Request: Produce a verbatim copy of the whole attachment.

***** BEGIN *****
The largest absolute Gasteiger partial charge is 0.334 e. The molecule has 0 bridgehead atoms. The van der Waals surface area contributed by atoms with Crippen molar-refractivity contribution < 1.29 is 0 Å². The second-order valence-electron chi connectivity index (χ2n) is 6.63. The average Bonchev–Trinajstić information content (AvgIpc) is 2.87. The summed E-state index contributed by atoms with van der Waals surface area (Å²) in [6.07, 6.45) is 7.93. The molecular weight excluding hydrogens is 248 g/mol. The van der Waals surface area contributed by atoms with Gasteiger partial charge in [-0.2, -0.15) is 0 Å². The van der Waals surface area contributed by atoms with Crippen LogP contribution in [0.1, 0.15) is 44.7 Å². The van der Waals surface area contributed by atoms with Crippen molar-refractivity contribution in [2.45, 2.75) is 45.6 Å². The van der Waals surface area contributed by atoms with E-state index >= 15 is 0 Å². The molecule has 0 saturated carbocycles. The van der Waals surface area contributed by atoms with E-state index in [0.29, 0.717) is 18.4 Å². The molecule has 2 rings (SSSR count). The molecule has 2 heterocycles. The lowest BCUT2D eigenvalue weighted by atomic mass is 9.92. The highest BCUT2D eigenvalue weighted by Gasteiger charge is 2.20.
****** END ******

The largest absolute Gasteiger partial charge is 0.334 e. The molecule has 0 bridgehead atoms. The van der Waals surface area contributed by atoms with Crippen molar-refractivity contribution < 1.29 is 0 Å². The second-order valence-electron chi connectivity index (χ2n) is 6.63. The average Bonchev–Trinajstić information content (AvgIpc) is 2.87. The summed E-state index contributed by atoms with van der Waals surface area (Å²) in [6.07, 6.45) is 7.93. The molecular weight excluding hydrogens is 248 g/mol. The van der Waals surface area contributed by atoms with Gasteiger partial charge in [-0.2, -0.15) is 0 Å². The van der Waals surface area contributed by atoms with Crippen LogP contribution in [0.1, 0.15) is 44.7 Å². The van der Waals surface area contributed by atoms with Crippen molar-refractivity contribution in [2.45, 2.75) is 45.6 Å². The van der Waals surface area contributed by atoms with E-state index >= 15 is 0 Å². The molecule has 0 saturated carbocycles. The van der Waals surface area contributed by atoms with E-state index in [0.29, 0.717) is 18.4 Å². The molecule has 2 rings (SSSR count). The molecule has 2 heterocycles. The lowest BCUT2D eigenvalue weighted by atomic mass is 9.92. The highest BCUT2D eigenvalue weighted by Gasteiger charge is 2.20.